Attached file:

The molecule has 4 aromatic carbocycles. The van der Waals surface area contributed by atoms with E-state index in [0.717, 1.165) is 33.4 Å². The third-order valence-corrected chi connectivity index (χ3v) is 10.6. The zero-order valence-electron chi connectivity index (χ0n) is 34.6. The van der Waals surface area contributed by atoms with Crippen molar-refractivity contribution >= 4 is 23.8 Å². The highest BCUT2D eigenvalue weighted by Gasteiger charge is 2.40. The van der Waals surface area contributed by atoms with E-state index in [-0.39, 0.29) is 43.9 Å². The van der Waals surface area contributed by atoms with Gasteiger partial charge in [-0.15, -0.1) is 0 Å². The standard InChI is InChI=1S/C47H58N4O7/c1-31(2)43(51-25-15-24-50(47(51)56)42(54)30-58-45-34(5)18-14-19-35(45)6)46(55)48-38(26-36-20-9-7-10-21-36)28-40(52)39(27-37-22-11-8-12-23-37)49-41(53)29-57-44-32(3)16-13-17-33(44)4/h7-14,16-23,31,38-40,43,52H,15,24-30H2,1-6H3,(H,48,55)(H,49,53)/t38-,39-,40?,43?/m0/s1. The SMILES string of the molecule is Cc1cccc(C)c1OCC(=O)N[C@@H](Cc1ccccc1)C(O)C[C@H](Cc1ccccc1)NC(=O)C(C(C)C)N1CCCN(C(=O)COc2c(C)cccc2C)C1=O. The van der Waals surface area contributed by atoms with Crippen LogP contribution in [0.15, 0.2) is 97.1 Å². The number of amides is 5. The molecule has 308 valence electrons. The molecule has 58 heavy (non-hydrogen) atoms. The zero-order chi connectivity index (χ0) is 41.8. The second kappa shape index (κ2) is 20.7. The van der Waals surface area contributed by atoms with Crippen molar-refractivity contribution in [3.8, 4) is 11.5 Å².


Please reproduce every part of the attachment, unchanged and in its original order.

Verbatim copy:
The molecule has 4 aromatic carbocycles. The van der Waals surface area contributed by atoms with E-state index in [0.717, 1.165) is 33.4 Å². The third-order valence-corrected chi connectivity index (χ3v) is 10.6. The zero-order valence-electron chi connectivity index (χ0n) is 34.6. The van der Waals surface area contributed by atoms with Crippen molar-refractivity contribution >= 4 is 23.8 Å². The highest BCUT2D eigenvalue weighted by Gasteiger charge is 2.40. The van der Waals surface area contributed by atoms with E-state index in [-0.39, 0.29) is 43.9 Å². The van der Waals surface area contributed by atoms with Gasteiger partial charge in [-0.15, -0.1) is 0 Å². The standard InChI is InChI=1S/C47H58N4O7/c1-31(2)43(51-25-15-24-50(47(51)56)42(54)30-58-45-34(5)18-14-19-35(45)6)46(55)48-38(26-36-20-9-7-10-21-36)28-40(52)39(27-37-22-11-8-12-23-37)49-41(53)29-57-44-32(3)16-13-17-33(44)4/h7-14,16-23,31,38-40,43,52H,15,24-30H2,1-6H3,(H,48,55)(H,49,53)/t38-,39-,40?,43?/m0/s1. The SMILES string of the molecule is Cc1cccc(C)c1OCC(=O)N[C@@H](Cc1ccccc1)C(O)C[C@H](Cc1ccccc1)NC(=O)C(C(C)C)N1CCCN(C(=O)COc2c(C)cccc2C)C1=O. The van der Waals surface area contributed by atoms with Crippen LogP contribution in [0.15, 0.2) is 97.1 Å². The number of amides is 5. The molecule has 308 valence electrons. The molecule has 58 heavy (non-hydrogen) atoms. The zero-order chi connectivity index (χ0) is 41.8. The second kappa shape index (κ2) is 20.7. The van der Waals surface area contributed by atoms with Crippen molar-refractivity contribution in [3.8, 4) is 11.5 Å².